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From Middle English slaken (to render slack, to slake), from Middle English sleacian, from sleac (slack).

The (modern) Swedish verb "släcka" retains most of the same meanings as listed below. For example: "släcka sin törst" meaning to quench one's thirst, "släcka elden" put out the fire, and "släckt kalk"; slaked lime.



slake (third-person singular simple present slakes, present participle slaking, simple past and past participle slaked)

  1. (intransitive, obsolete) Of a person: to become less energetic, to slacken in one's efforts. [11th-17thc.]
  2. (intransitive, obsolete) To slacken; to become relaxed or loose. [11th-16thc.]
    • (Can we date this quote?) Sir John Davies
      When the body's strongest sinews slake.
  3. (intransitive, obsolete) To become less intense; to weaken, decrease in force. [14th-19thc.]
    • 1485, Sir Thomas Malory, chapter Primum, in Le Morte Darthur, book XVIII:
      wherfor the quene waxed wroth with sir Launcelot / and vpon a day she called sir launcelot vnto her chamber and saide thus / Sir launcelot I see and fele dayly that thy loue begynneth to slake / for thou hast no Ioye to be in my presence / but euer thou arte oute of thys Courte
  4. (intransitive, obsolete) To go out; to become extinct.
  5. (transitive) To satisfy (thirst, or other desires); to quench; to extinguish. [from 14thc.]
    • 1740, John Dyer, “The Ruins of Rome. A Poem.”, in Poems. [...] Viz. I. Grongar Hill. II. The Ruins of Rome. III. The Fleece, in Four Books, London: Printed by John Hughs, for Messrs. R[obert] and J[ames] Dodsley, [], published 1759, OCLC 991281870, pages 42–43:
      Tyrian garbs, / Neptunian Albion's high teſtaceous food [i.e., oysters], / And flavour'd Chian wines with incenſe fum'd / To ſlake Patrician thirſt: for theſe, their rights / In the vile ſtreets they proſtitute to ſale; / Their ancient rights, their dignities, their laws, / Their native glorious freedom.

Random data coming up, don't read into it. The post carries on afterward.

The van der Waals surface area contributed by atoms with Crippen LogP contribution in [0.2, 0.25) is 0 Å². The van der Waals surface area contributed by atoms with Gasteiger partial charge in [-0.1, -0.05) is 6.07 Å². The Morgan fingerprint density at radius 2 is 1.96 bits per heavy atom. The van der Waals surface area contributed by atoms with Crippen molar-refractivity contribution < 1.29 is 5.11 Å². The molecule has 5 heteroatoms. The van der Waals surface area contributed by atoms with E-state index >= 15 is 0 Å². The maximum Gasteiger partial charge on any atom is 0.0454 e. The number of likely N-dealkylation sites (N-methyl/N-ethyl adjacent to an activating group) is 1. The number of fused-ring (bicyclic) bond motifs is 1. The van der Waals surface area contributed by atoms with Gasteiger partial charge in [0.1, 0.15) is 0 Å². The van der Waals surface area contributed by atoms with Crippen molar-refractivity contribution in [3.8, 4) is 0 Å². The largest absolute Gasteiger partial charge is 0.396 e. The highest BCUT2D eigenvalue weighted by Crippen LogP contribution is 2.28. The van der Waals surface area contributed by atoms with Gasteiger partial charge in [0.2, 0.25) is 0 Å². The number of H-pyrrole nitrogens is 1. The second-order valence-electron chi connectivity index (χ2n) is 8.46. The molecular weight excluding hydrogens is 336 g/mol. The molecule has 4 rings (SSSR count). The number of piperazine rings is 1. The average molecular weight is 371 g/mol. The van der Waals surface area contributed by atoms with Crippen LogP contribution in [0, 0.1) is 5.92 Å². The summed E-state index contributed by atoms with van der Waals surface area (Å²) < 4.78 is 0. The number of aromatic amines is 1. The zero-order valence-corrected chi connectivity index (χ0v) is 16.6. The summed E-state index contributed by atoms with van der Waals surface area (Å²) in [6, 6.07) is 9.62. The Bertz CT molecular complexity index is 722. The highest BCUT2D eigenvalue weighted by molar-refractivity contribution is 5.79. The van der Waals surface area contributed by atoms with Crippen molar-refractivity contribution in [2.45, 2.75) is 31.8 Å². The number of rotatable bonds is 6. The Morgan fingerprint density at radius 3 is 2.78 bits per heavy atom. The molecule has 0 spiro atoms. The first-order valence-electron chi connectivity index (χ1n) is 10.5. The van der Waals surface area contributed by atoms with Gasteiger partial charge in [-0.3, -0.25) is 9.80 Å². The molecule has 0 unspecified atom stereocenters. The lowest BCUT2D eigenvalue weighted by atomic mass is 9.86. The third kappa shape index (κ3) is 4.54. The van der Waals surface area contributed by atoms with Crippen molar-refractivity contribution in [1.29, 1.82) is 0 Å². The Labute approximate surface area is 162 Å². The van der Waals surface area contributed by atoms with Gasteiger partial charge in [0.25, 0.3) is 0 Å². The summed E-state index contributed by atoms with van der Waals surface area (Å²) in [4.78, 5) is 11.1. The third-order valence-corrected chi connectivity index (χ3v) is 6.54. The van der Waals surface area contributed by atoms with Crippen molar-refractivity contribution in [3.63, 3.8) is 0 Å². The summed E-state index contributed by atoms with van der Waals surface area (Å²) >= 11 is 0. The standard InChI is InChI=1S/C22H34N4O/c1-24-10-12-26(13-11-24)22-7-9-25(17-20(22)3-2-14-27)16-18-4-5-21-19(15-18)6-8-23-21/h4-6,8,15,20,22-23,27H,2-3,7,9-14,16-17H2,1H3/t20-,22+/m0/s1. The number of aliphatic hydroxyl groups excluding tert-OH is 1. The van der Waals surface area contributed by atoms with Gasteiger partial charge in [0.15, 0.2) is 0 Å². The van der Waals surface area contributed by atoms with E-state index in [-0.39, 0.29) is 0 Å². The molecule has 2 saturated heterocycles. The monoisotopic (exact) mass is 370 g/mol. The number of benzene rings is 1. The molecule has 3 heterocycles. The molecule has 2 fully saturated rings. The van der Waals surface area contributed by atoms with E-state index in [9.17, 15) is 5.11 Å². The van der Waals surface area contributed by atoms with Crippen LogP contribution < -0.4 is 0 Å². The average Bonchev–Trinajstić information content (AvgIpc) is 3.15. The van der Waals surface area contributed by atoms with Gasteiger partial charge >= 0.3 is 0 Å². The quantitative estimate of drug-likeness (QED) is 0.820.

• 1991, David Koulack, To catch a dream: explorations of dreaming‎, page 98:
      In that study, some of the subjects had dreams in which they were slaking their thirst, very much like the dreams of convenience Freud described.
    • 1923, Liam O'Flaherty, “Saturday”, in Thy Neighbour's Wife, 1st paperback edition, Wolfhound Press, →ISBN, page 214:
      The booths of the publicans gazed shamelessly at the sun, with two empty porter barrels as supports at their doors, ready to smile at their clients with their seductive roundness, ready to lure the thirsty islanders into the gloomy recesses beneath the canvas, where Mulligan's assistant or Mrs Moroney's assistant would hand out frothy pints of porter and glistening tumblers of whisky to slake the thirst and set the blood tingling.
    • (Can we date this quote?) William Shakespeare
      It could not slake mine ire nor ease my heart.
    • (Can we date this quote?) 16th Century, Edmund Spenser
      slake the heavenly fire
  6. (transitive) To cool (something) with water or another liquid. [from 14thc.]
    • 1961, Lawrence Durrell, Justine, p.14:
      Notes for landscape tones. Long sequences of tempera. Light filtered through the essence of lemons. An air full of brick-dust - sweet smelling brick dust and the odour of hot pavements slaked with water.
  7. (intransitive) To become mixed with water, so that a true chemical combination takes place.
    The lime slakes.
  8. (transitive) To mix with water, so that a true chemical combination takes place.
    to slake lime

Derived termsEdit



Norwegian BokmålEdit



  1. definite singular/plural of slak

Norwegian NynorskEdit



  1. definite singular/plural of slak